From a gender perspective, the unemployment rate for women decreased from 6.6 per cent to 4.7 per cent, while the rate for men decreased from 4.6 per cent to 3.0 per cent.

    The decline in the unemployment rate was reported in specific industries, including “financing, insurance, real estate and business services”, “wholesale and retail trade, restaurants and hotels” and “transport, storage and communication”.

    The labour force of Trinidad and Tobago registered 635,100 people at the end of the first quarter of 2013. “This represented an increase of 5,400 or 0.8 per cent when compared to the fourth quarter [of] 2012. From a gender perspective, this increase in the labour force was reflected among males which rose by 0.1 per cent, and women which increased by 1.9 per cent when compared with the previous quarter,” the CSO said.”

    1. Well if it is you or yours that measured the unemployment rate then we may as well leave the country for good. you would lie to your own mother if money is the name of the game.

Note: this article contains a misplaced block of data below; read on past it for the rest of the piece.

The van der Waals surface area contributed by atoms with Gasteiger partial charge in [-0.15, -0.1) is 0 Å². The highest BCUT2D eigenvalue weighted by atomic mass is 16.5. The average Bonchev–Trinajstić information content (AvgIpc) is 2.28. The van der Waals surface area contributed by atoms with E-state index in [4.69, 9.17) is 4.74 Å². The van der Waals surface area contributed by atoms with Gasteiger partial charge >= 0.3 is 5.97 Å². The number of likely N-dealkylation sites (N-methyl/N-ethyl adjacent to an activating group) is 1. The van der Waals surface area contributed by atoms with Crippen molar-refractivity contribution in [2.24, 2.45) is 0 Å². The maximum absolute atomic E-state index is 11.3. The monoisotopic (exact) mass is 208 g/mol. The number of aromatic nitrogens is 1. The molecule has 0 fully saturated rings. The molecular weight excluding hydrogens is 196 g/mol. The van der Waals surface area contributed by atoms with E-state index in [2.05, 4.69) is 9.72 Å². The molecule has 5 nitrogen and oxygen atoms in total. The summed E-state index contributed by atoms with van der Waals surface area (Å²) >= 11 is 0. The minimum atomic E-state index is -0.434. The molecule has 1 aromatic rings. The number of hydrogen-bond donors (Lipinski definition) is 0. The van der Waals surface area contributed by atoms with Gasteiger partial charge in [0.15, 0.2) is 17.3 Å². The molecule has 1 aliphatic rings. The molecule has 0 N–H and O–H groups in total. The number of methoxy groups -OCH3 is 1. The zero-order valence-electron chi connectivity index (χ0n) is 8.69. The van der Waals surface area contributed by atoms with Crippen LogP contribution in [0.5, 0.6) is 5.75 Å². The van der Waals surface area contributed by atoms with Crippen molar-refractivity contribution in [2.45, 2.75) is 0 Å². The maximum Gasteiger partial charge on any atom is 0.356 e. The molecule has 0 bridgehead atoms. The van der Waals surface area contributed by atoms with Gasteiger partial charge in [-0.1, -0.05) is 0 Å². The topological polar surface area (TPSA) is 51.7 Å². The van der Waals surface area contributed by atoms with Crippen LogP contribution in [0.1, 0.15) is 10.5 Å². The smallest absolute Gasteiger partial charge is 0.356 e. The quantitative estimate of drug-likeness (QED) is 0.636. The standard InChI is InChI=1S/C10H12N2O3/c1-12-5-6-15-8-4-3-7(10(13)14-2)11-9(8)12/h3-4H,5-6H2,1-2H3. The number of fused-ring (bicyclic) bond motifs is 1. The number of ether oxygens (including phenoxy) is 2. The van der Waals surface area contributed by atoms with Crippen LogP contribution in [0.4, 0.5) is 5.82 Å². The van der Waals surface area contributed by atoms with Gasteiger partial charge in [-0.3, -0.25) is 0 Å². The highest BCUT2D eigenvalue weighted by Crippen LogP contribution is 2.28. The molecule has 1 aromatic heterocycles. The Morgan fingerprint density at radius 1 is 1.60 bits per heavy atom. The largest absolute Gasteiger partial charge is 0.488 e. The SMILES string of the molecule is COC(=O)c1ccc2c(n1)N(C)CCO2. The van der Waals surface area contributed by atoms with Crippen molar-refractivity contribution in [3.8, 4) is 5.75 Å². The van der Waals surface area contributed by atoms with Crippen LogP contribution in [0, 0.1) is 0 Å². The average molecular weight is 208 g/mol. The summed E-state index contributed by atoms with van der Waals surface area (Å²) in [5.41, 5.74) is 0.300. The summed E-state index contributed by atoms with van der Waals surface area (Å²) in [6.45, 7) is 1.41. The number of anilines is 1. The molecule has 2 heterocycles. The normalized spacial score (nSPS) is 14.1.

5. “Its the UNC PP people/persons/members/affiliates… way of responding to their ills, missteps…that is to denigrate…mud sling…name calling …even lies. But these sins catch up with you and strangle you … as you get older.”Jerry Kian Hussain
    Here is an example of PNM lies…yuh hear lie that is lie, lie.

    All of the PNM propagandists including Faris Al Rawi (PNM PRO) have been lying about the amount of money spent by the PP govt during their term in office . They have been quoting wildly that about 400 Billion dollars were being spent .The figures quoted below are the actual budget statistics from the Ministry of Finance .
    2011 $ 49 Billion
    2012 $54.6 Billion
    2013 $ 58Billion
    2014 $61 Billion
    2015 $ 66.4 Billion
    Total $289 Billion